The realization that Nature is not the pristine, orderly environment that we have conjured up in our stylized aquariums and global aquascaping contests is perhaps the most difficult thing for the aspiring "tinter" to grasp. We've been indoctrinated for so long to think that this is the way Nature is, and that the definition of a successful, well-conceived, or "healthy and clean" system is one that consists of perfectly symmetrical/intentionally-placed/trimmed plants, pearly-white sand, and impeccably clean driftwood.

Of course, the reality is that this is just one aesthetic, and that Nature rarely has such circumstances combining in the same place. Rather, it's a world of biofilms, patinas of algae, randomly distributed botanical debris, scattered rocks and wood tangles, deposited by currents, rain, and even the fishes themselves, settling into positions that typically defy the "Golden Ratio" and other human-created constructs.

As a reefer for decades, I learned a lot about balance, understanding that there is a certain amount of natural growth, such as coralline algae and such, which goes with the territory, and that a well-functioning and stable reef aquarium has achieved a certain balance between what we perceive as "nuisance" and "necessary." No reefer likes huge algae outbreaks, but every reefer appreciates the presence of some algae in his or her system, as well as the random appearance of various micro and macro-fauna.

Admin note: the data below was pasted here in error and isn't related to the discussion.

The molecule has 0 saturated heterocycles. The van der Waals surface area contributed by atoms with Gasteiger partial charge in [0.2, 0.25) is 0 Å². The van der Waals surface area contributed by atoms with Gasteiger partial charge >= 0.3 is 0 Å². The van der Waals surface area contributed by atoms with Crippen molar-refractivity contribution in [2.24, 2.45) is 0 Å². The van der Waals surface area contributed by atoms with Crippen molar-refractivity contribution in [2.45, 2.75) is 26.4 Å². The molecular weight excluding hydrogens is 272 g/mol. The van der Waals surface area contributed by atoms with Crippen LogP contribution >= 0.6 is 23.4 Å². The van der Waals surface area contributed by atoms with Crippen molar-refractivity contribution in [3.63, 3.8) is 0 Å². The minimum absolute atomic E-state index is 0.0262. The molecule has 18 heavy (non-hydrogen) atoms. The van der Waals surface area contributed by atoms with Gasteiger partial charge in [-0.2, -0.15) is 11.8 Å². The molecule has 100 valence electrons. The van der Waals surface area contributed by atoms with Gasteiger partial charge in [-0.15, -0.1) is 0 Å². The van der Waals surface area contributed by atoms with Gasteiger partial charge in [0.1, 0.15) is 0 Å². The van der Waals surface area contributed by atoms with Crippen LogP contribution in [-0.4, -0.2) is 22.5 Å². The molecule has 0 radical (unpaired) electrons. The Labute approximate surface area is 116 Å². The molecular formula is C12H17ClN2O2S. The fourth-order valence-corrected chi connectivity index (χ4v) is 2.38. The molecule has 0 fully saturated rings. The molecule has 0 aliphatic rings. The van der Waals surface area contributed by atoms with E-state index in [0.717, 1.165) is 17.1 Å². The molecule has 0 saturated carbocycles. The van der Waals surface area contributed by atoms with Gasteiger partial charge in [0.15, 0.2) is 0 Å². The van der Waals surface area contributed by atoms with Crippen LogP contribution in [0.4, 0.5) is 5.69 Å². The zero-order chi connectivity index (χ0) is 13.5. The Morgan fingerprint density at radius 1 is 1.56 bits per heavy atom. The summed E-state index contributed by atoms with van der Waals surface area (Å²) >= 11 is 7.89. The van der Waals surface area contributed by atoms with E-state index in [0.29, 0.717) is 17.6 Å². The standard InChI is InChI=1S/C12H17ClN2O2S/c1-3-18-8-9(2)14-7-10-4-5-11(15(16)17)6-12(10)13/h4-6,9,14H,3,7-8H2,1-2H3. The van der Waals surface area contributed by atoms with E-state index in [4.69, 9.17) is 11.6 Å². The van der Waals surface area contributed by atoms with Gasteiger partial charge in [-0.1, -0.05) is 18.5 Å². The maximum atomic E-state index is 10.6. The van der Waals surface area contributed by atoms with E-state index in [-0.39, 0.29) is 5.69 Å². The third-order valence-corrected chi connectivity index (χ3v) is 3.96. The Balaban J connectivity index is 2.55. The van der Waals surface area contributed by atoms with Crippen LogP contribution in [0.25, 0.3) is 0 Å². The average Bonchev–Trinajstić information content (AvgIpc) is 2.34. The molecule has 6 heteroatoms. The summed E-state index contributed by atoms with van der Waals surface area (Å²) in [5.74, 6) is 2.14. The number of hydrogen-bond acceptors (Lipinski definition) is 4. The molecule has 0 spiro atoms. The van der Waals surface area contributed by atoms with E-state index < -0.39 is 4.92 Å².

A sort of acceptance of a "holistic" environment within the confines of our aquarium. It's one of the "foundation principles" of reef keeping, and I think it would serve many within the freshwater aquascaping community to study and appreciate this as well. Rather than simply appropriating the term "Nature" or "Natural" to describe our system, we should think about how Nature actually operates- and looks, and appreciate, emulate, and embrace the unusual look of botanical-style aquariums.

The "mental shift."

Far more than a barrier, really.

Rather, it's like a "point of demarkation" between what we have come to expect from an aquarium and indeed, Nature- and the way Nature wants to "evolve" our aquariums. There is a certain dynamic- perhaps even a "tension"- between expectation and reality, and the understanding of this, wether we embrace it or not- will only make us better aquarists, with a more complete appreciation of the natural world and how function and form unexpectedly combine to create beauty- if we make the effort to see it.

And when we see it, we're far more likely to want to preserve and protect it, and educate others about its wonders. Or replicate it in our aquariums!